A cityscape of Philadelphia
This was a game of waiting. I was out during sunset during a cloudy day waiting for the sun to peek through the clouds. I was rewarded this time with a brief moment when the sun shone on the entire city and lit other cloud from below.

You can certainly take photos of the sun as it can comes down or up in the sky (I'm a blog, not a cop). But by pointing your camera right at the sun, sky, flat horizon, and little else you miss out on a whole bunch of interesting visual events happening around you.

Aerial photo of the sun just behind a cloud
I'm being cheeky. This is essentially just a shot of the sun, sky, and flat horizon. It's an aerial shot and I took advantage of the cloudscape. There were all of these peaks and valleys of clouds. The color and angle of the sun made a compelling photo of the clouds.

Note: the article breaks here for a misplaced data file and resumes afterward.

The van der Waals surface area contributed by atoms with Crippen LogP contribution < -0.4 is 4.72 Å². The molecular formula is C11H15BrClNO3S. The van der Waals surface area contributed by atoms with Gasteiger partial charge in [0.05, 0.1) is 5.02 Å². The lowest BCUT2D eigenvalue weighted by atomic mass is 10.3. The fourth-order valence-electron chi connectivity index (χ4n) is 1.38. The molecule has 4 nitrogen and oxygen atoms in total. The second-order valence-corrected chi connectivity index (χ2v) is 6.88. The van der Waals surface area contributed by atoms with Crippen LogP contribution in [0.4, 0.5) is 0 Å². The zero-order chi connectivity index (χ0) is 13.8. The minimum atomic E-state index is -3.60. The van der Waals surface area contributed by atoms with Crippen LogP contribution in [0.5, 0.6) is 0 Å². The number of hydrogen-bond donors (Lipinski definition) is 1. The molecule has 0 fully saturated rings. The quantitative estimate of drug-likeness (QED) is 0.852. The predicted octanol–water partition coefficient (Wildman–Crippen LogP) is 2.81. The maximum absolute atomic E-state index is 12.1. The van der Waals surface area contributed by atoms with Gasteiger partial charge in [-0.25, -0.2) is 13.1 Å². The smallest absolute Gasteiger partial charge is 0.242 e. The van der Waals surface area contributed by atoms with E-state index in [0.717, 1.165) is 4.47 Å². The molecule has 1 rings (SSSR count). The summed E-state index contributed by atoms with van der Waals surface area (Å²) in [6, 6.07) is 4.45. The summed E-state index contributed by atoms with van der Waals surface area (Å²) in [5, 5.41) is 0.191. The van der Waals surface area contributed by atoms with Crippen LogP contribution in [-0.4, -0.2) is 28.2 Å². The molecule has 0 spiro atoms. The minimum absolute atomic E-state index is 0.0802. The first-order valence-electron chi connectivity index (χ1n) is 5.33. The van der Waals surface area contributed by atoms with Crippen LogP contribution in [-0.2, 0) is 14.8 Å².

During most of the day, the sun is overhead and strong. You're not taking pictures of people, instead you're taking pictures of people squinting. The light can be described as 'harsh’ and that can be attributed to many factors:

  1. The light is very warm and more blue than the cooler light temperature during the golden hour which brings tones of red, yellow, and orange (not to be confused with the descriptive use of the word 'warm', color temperature color is like the temperature of metal).
  2. The light is very direct and casts clearly defined shadows.
  3. The light comes from overhead, rather than an angle off to the side.